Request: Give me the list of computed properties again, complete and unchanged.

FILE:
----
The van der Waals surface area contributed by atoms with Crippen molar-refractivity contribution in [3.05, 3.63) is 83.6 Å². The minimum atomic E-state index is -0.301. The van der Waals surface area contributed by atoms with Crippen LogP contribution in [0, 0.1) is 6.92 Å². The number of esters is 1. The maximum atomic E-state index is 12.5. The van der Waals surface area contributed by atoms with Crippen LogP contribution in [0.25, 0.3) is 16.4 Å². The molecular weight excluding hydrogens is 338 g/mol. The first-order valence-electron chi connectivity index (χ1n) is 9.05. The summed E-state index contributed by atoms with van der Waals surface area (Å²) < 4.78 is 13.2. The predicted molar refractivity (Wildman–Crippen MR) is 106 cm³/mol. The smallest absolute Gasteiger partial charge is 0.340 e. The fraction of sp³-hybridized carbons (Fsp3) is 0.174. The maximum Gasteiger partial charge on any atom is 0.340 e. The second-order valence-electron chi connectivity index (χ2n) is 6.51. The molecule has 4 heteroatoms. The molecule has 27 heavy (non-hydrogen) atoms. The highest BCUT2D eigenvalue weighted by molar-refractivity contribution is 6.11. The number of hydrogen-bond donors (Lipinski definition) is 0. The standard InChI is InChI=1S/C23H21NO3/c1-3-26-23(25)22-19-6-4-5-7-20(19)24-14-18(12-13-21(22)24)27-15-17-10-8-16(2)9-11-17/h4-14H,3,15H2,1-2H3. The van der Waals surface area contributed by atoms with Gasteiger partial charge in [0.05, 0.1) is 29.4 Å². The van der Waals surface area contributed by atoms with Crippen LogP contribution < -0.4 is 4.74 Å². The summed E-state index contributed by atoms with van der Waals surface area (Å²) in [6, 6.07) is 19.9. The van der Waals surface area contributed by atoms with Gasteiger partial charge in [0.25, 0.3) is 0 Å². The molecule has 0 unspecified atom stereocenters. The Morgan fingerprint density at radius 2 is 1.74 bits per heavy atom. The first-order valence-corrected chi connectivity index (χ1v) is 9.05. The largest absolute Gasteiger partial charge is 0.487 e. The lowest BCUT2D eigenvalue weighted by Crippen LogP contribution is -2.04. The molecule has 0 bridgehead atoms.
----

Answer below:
The van der Waals surface area contributed by atoms with Crippen molar-refractivity contribution in [3.05, 3.63) is 83.6 Å². The minimum atomic E-state index is -0.301. The van der Waals surface area contributed by atoms with Crippen LogP contribution in [0, 0.1) is 6.92 Å². The number of esters is 1. The maximum atomic E-state index is 12.5. The van der Waals surface area contributed by atoms with Crippen LogP contribution in [0.25, 0.3) is 16.4 Å². The molecular weight excluding hydrogens is 338 g/mol. The first-order valence-electron chi connectivity index (χ1n) is 9.05. The summed E-state index contributed by atoms with van der Waals surface area (Å²) < 4.78 is 13.2. The predicted molar refractivity (Wildman–Crippen MR) is 106 cm³/mol. The smallest absolute Gasteiger partial charge is 0.340 e. The fraction of sp³-hybridized carbons (Fsp3) is 0.174. The maximum Gasteiger partial charge on any atom is 0.340 e. The second-order valence-electron chi connectivity index (χ2n) is 6.51. The molecule has 4 heteroatoms. The molecule has 27 heavy (non-hydrogen) atoms. The highest BCUT2D eigenvalue weighted by molar-refractivity contribution is 6.11. The number of hydrogen-bond donors (Lipinski definition) is 0. The standard InChI is InChI=1S/C23H21NO3/c1-3-26-23(25)22-19-6-4-5-7-20(19)24-14-18(12-13-21(22)24)27-15-17-10-8-16(2)9-11-17/h4-14H,3,15H2,1-2H3. The van der Waals surface area contributed by atoms with Gasteiger partial charge in [0.05, 0.1) is 29.4 Å². The van der Waals surface area contributed by atoms with Crippen LogP contribution < -0.4 is 4.74 Å². The summed E-state index contributed by atoms with van der Waals surface area (Å²) in [6, 6.07) is 19.9. The van der Waals surface area contributed by atoms with Gasteiger partial charge in [0.25, 0.3) is 0 Å². The molecule has 0 unspecified atom stereocenters. The Morgan fingerprint density at radius 2 is 1.74 bits per heavy atom. The first-order valence-corrected chi connectivity index (χ1v) is 9.05. The largest absolute Gasteiger partial charge is 0.487 e. The lowest BCUT2D eigenvalue weighted by Crippen LogP contribution is -2.04. The molecule has 0 bridgehead atoms.